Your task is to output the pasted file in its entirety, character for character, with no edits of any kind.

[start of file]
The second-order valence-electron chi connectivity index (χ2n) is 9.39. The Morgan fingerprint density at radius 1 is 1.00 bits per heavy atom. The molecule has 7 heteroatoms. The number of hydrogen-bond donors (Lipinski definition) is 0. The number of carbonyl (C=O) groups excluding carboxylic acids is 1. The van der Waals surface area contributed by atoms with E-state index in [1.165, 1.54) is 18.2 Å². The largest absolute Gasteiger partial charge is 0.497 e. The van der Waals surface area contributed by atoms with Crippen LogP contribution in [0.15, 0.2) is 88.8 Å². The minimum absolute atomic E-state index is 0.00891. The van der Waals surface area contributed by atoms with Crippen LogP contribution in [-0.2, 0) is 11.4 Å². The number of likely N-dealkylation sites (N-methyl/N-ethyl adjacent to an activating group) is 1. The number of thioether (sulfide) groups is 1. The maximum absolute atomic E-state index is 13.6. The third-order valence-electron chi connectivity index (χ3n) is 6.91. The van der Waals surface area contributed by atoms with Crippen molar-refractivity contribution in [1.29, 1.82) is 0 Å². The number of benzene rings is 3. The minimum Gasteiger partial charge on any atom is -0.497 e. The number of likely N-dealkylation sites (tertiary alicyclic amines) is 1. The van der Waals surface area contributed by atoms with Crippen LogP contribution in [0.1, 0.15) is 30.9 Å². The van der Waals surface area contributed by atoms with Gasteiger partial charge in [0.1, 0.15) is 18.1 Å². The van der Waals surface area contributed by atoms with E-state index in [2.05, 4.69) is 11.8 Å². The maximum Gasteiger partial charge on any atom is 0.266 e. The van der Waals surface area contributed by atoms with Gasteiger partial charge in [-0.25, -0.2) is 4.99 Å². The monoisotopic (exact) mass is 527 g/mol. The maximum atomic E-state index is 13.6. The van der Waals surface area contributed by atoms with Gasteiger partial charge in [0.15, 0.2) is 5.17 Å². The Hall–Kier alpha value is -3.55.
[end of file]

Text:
The second-order valence-electron chi connectivity index (χ2n) is 9.39. The Morgan fingerprint density at radius 1 is 1.00 bits per heavy atom. The molecule has 7 heteroatoms. The number of hydrogen-bond donors (Lipinski definition) is 0. The number of carbonyl (C=O) groups excluding carboxylic acids is 1. The van der Waals surface area contributed by atoms with E-state index in [1.165, 1.54) is 18.2 Å². The largest absolute Gasteiger partial charge is 0.497 e. The van der Waals surface area contributed by atoms with Crippen LogP contribution in [0.15, 0.2) is 88.8 Å². The minimum absolute atomic E-state index is 0.00891. The van der Waals surface area contributed by atoms with Crippen LogP contribution in [-0.2, 0) is 11.4 Å². The number of likely N-dealkylation sites (N-methyl/N-ethyl adjacent to an activating group) is 1. The number of thioether (sulfide) groups is 1. The maximum absolute atomic E-state index is 13.6. The third-order valence-electron chi connectivity index (χ3n) is 6.91. The van der Waals surface area contributed by atoms with Crippen molar-refractivity contribution in [1.29, 1.82) is 0 Å². The number of benzene rings is 3. The minimum Gasteiger partial charge on any atom is -0.497 e. The number of likely N-dealkylation sites (tertiary alicyclic amines) is 1. The van der Waals surface area contributed by atoms with Crippen LogP contribution in [0.1, 0.15) is 30.9 Å². The van der Waals surface area contributed by atoms with Gasteiger partial charge in [0.1, 0.15) is 18.1 Å². The van der Waals surface area contributed by atoms with E-state index in [2.05, 4.69) is 11.8 Å². The maximum Gasteiger partial charge on any atom is 0.266 e. The van der Waals surface area contributed by atoms with Gasteiger partial charge in [-0.25, -0.2) is 4.99 Å². The monoisotopic (exact) mass is 527 g/mol. The maximum atomic E-state index is 13.6. The van der Waals surface area contributed by atoms with Gasteiger partial charge in [0.15, 0.2) is 5.17 Å². The Hall–Kier alpha value is -3.55.